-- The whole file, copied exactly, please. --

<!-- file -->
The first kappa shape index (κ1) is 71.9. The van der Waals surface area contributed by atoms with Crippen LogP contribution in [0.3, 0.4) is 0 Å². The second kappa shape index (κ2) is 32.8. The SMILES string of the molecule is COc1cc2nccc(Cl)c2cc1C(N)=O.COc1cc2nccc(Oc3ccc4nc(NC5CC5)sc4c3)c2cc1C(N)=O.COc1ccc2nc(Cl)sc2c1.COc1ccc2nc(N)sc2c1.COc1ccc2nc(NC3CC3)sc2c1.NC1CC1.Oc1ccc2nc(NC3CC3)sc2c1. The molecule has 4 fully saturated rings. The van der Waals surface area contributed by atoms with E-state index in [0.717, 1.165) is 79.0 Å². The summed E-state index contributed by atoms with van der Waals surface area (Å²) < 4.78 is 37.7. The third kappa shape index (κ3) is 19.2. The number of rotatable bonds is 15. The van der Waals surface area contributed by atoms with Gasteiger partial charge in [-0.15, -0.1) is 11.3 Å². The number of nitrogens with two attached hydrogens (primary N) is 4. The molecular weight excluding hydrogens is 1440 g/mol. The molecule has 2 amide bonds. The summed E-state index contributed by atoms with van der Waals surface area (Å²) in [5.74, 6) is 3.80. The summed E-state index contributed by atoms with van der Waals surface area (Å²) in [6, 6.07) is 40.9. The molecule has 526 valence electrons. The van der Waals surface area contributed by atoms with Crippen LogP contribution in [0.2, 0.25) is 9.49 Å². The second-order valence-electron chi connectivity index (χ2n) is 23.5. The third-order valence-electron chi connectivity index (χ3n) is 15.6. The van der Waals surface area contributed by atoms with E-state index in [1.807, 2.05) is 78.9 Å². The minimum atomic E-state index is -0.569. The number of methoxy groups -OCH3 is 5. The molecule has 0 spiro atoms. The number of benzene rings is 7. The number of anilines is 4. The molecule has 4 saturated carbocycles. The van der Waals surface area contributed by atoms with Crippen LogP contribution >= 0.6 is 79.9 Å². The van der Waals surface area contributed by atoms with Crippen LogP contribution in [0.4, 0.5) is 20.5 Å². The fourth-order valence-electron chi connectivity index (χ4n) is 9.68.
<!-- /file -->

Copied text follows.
The first kappa shape index (κ1) is 71.9. The van der Waals surface area contributed by atoms with Crippen LogP contribution in [0.3, 0.4) is 0 Å². The second kappa shape index (κ2) is 32.8. The SMILES string of the molecule is COc1cc2nccc(Cl)c2cc1C(N)=O.COc1cc2nccc(Oc3ccc4nc(NC5CC5)sc4c3)c2cc1C(N)=O.COc1ccc2nc(Cl)sc2c1.COc1ccc2nc(N)sc2c1.COc1ccc2nc(NC3CC3)sc2c1.NC1CC1.Oc1ccc2nc(NC3CC3)sc2c1. The molecule has 4 fully saturated rings. The van der Waals surface area contributed by atoms with E-state index in [0.717, 1.165) is 79.0 Å². The summed E-state index contributed by atoms with van der Waals surface area (Å²) < 4.78 is 37.7. The third kappa shape index (κ3) is 19.2. The number of rotatable bonds is 15. The van der Waals surface area contributed by atoms with Gasteiger partial charge in [-0.15, -0.1) is 11.3 Å². The number of nitrogens with two attached hydrogens (primary N) is 4. The molecular weight excluding hydrogens is 1440 g/mol. The molecule has 2 amide bonds. The summed E-state index contributed by atoms with van der Waals surface area (Å²) in [5.74, 6) is 3.80. The summed E-state index contributed by atoms with van der Waals surface area (Å²) in [6, 6.07) is 40.9. The molecule has 526 valence electrons. The van der Waals surface area contributed by atoms with Crippen LogP contribution in [0.2, 0.25) is 9.49 Å². The second-order valence-electron chi connectivity index (χ2n) is 23.5. The third-order valence-electron chi connectivity index (χ3n) is 15.6. The van der Waals surface area contributed by atoms with E-state index in [1.807, 2.05) is 78.9 Å². The minimum atomic E-state index is -0.569. The number of methoxy groups -OCH3 is 5. The molecule has 0 spiro atoms. The number of benzene rings is 7. The number of anilines is 4. The molecule has 4 saturated carbocycles. The van der Waals surface area contributed by atoms with Crippen LogP contribution >= 0.6 is 79.9 Å². The van der Waals surface area contributed by atoms with Crippen LogP contribution in [0.4, 0.5) is 20.5 Å². The fourth-order valence-electron chi connectivity index (χ4n) is 9.68.